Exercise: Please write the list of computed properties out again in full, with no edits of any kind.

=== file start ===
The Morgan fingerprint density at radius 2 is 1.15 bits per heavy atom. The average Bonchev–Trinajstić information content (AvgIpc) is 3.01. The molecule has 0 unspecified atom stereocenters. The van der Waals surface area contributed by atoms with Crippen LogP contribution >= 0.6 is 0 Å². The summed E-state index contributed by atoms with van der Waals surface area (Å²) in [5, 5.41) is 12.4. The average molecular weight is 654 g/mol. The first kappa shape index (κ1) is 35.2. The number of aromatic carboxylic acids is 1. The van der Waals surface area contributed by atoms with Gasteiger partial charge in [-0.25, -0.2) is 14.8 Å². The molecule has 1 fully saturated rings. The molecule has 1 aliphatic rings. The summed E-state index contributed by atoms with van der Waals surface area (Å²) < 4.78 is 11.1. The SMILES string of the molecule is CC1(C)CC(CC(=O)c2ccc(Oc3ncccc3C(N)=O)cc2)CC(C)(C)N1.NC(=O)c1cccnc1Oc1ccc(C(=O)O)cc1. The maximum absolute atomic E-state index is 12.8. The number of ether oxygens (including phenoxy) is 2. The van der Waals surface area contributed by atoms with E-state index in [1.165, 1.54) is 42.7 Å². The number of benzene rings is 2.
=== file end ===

The Morgan fingerprint density at radius 2 is 1.15 bits per heavy atom. The average Bonchev–Trinajstić information content (AvgIpc) is 3.01. The molecule has 0 unspecified atom stereocenters. The van der Waals surface area contributed by atoms with Crippen LogP contribution >= 0.6 is 0 Å². The summed E-state index contributed by atoms with van der Waals surface area (Å²) in [5, 5.41) is 12.4. The average molecular weight is 654 g/mol. The first kappa shape index (κ1) is 35.2. The number of aromatic carboxylic acids is 1. The van der Waals surface area contributed by atoms with Gasteiger partial charge in [-0.25, -0.2) is 14.8 Å². The molecule has 1 fully saturated rings. The molecule has 1 aliphatic rings. The summed E-state index contributed by atoms with van der Waals surface area (Å²) < 4.78 is 11.1. The SMILES string of the molecule is CC1(C)CC(CC(=O)c2ccc(Oc3ncccc3C(N)=O)cc2)CC(C)(C)N1.NC(=O)c1cccnc1Oc1ccc(C(=O)O)cc1. The maximum absolute atomic E-state index is 12.8. The number of ether oxygens (including phenoxy) is 2. The van der Waals surface area contributed by atoms with E-state index in [1.165, 1.54) is 42.7 Å². The number of benzene rings is 2.